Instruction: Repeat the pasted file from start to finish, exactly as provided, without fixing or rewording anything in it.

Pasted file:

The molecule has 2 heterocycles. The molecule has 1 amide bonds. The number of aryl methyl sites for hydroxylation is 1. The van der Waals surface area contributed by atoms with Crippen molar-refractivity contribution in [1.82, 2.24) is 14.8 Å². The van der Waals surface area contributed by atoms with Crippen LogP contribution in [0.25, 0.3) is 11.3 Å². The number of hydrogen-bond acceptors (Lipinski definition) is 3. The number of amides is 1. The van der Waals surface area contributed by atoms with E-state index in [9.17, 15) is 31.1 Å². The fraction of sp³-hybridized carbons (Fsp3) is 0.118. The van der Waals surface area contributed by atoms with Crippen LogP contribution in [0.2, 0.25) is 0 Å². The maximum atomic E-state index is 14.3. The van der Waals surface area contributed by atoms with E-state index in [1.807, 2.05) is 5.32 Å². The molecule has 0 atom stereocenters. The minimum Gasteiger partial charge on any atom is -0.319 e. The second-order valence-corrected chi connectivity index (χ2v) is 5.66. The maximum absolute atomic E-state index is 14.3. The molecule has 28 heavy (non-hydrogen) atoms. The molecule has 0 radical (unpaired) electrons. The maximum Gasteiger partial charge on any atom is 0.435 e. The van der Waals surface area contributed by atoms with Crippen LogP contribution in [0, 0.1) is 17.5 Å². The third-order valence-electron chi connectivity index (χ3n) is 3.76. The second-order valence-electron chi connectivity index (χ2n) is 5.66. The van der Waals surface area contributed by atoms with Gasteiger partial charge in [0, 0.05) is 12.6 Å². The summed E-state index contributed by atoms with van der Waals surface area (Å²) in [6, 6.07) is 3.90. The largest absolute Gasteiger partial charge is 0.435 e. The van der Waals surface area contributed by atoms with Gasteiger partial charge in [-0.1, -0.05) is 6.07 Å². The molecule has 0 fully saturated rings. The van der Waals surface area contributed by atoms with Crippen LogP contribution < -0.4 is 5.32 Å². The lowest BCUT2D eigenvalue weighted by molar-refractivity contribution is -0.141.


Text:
The molecule has 2 heterocycles. The molecule has 1 amide bonds. The number of aryl methyl sites for hydroxylation is 1. The van der Waals surface area contributed by atoms with Crippen molar-refractivity contribution in [1.82, 2.24) is 14.8 Å². The van der Waals surface area contributed by atoms with Crippen LogP contribution in [0.25, 0.3) is 11.3 Å². The number of hydrogen-bond acceptors (Lipinski definition) is 3. The number of amides is 1. The van der Waals surface area contributed by atoms with E-state index in [9.17, 15) is 31.1 Å². The fraction of sp³-hybridized carbons (Fsp3) is 0.118. The van der Waals surface area contributed by atoms with Crippen LogP contribution in [0.2, 0.25) is 0 Å². The maximum atomic E-state index is 14.3. The van der Waals surface area contributed by atoms with E-state index in [1.807, 2.05) is 5.32 Å². The molecule has 0 atom stereocenters. The minimum Gasteiger partial charge on any atom is -0.319 e. The second-order valence-corrected chi connectivity index (χ2v) is 5.66. The maximum absolute atomic E-state index is 14.3. The molecule has 28 heavy (non-hydrogen) atoms. The molecule has 0 radical (unpaired) electrons. The maximum Gasteiger partial charge on any atom is 0.435 e. The van der Waals surface area contributed by atoms with Crippen LogP contribution in [0, 0.1) is 17.5 Å². The third-order valence-electron chi connectivity index (χ3n) is 3.76. The second-order valence-electron chi connectivity index (χ2n) is 5.66. The van der Waals surface area contributed by atoms with Gasteiger partial charge in [0, 0.05) is 12.6 Å². The summed E-state index contributed by atoms with van der Waals surface area (Å²) in [6, 6.07) is 3.90. The largest absolute Gasteiger partial charge is 0.435 e. The van der Waals surface area contributed by atoms with Gasteiger partial charge in [-0.1, -0.05) is 6.07 Å². The molecule has 0 fully saturated rings. The van der Waals surface area contributed by atoms with Crippen LogP contribution < -0.4 is 5.32 Å². The lowest BCUT2D eigenvalue weighted by molar-refractivity contribution is -0.141.